With specific reference to superyachts, Natalie YE of Benetti Asia notes that “Western buyers can be very focussed on the exterior areas of the yacht, sunbathing and private areas, as well charter capability and commercial specification, advanced technology and engineering, and providing comfort for their crew. For an Asian owner the interior areas are very important, the flexibility to entertain and cater for large groups and to conduct business aboard. Even large yachts are used for short trips and day boating but with such extensive cruising available throughout Asia long range capability is a consideration that can only be achieved with displacement and “Fast” yachts such as Benetti.”

With a heritage reaching back to 1918 Amels is known for building superyachts to the highest quality and the finest precision. At the forefront of modern superyacht design, Amels introduced the 57.70-metre Amels 188 with a clear understanding of the needs of wealthy Asian buyers, and will deliver their first of the model in spring 2018.

The hull and lines of the upper superstructure have been inspired by Chinese architecture while there is extensive use of spherical shapes in the interior design and portholes – round meaning complete, lucky and happy in China. Even the name of the model has significance – 188 is considered a lucky number in Asia and implies someone is certain to make a big fortune. Dealers and brokers with a presence and experience in Asia acknowledge there is vast potential for boating in the region and for creating a new generation of Asian boat owners. And all acknowledge the need to accept differences between owners in the West and East, their different tastes and also the ways in which they use their boats.

Optimisation is more than a change of colour, it’s about listening to a buyer’s needs, sharing ideas and discussing options. Educating and understanding will be at the core of the future success of boat sales in the Asian region.

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Trends in Chinese Wealth

China’s standing in the global private wealth ranking is well known but what is the future of wealth in China? How will the next generation approach their life and lifestyle? What impact will this have on yachting in the region?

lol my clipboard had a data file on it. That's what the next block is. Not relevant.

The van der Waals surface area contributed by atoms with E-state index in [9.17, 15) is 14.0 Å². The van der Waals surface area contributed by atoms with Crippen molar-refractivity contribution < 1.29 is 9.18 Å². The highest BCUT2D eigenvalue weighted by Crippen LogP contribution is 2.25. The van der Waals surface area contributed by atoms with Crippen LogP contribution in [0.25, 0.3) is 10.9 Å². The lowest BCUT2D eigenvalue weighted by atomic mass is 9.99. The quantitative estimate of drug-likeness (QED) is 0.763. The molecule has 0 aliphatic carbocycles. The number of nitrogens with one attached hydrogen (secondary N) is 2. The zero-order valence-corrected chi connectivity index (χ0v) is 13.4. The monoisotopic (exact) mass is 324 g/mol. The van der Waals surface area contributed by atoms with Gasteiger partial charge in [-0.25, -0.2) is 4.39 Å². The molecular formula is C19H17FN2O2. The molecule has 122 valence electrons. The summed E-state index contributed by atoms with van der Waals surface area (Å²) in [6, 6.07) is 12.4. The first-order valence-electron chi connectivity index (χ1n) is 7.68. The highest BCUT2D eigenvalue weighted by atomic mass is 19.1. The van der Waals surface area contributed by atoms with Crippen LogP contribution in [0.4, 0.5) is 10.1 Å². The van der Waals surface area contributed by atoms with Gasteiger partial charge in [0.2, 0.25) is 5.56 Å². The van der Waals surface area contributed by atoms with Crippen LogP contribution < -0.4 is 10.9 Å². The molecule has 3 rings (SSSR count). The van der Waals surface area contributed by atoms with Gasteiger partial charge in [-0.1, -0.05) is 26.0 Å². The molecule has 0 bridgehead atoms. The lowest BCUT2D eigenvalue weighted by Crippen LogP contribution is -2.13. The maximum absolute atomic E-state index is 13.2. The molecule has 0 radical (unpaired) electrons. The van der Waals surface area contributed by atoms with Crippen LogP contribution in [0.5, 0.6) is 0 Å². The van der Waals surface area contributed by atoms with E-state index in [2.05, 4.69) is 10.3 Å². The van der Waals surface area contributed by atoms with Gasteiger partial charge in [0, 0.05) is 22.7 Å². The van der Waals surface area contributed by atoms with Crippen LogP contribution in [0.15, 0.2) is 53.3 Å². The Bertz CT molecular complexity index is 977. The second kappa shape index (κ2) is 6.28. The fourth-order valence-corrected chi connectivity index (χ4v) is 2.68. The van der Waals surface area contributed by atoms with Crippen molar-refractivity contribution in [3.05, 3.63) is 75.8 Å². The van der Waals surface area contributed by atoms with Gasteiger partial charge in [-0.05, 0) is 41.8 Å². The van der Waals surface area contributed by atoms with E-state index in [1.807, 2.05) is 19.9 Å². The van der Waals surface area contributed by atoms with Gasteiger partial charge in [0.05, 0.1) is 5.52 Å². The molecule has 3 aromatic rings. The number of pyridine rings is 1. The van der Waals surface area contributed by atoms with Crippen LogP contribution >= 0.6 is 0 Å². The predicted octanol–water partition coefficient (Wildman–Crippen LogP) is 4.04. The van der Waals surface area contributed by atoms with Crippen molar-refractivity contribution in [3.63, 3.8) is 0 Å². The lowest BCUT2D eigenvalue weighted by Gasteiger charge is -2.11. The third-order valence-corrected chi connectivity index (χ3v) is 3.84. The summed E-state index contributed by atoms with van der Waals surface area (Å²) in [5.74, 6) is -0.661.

Asia’s standing in the global private wealth rankings, and specifically China’s place therein, is well documented and discussed. Similarly, the Chinese appetite for luxury goods is often studied and reported in retrospect. However, what is the future and what will the next generation seek with their growing wealth?

Bain & Co has produced a condensed snapshot of the changing face of Chinese wealth which, along with other commentary, is a predictor of future. It is this kind of information that destinations such as Singapore, events such as the Singapore Yacht Show, and those involved in the Asia yachting market, can use to tailor their approach and maximise ROI.

Firstly, and perhaps unsurprisingly, private wealth in China is younger than ever before. As with their global peers, they are young, tech-savvy and outwardly focused. Singapore is among the Top Five international destinations that they frequent and where they invest their wealth.



Where the previous generation was avidly brand conscious – especially European brands – the next generation is more focused on experiences and a life balance. McKinsey found the current ranks of Chinese HNWI are confident their wealth will grow, are prepared to spend on products which enhance their life, and have a ferocious appetite for international travel.

Singapore Tourism Board’s (STB) own research supports this globetrotting, confident market segment, defining them as ‘digital natives’ who ‘enjoy life in the moment and attach great importance to freedom, individuality and self-expression’. According to STB, they are big spenders who value quality, and – most importantly – are the largest growing segment for inbound tourists to Singapore.



What does this mean for the yachting market? From the point of view of the Singapore Yacht Show team, it is extremely positive and reinforces Singapore as the regional hub for yachting. Consumer confidence is growing with wealth and confident consumers are bolder. Singapore is a desired, modern and progressive destination which appeals to the younger affluent traveller. Finally, yachting achieves many of the goals expressed by this group who seek experiences, high-quality leisure activities which are envied through their social media accounts.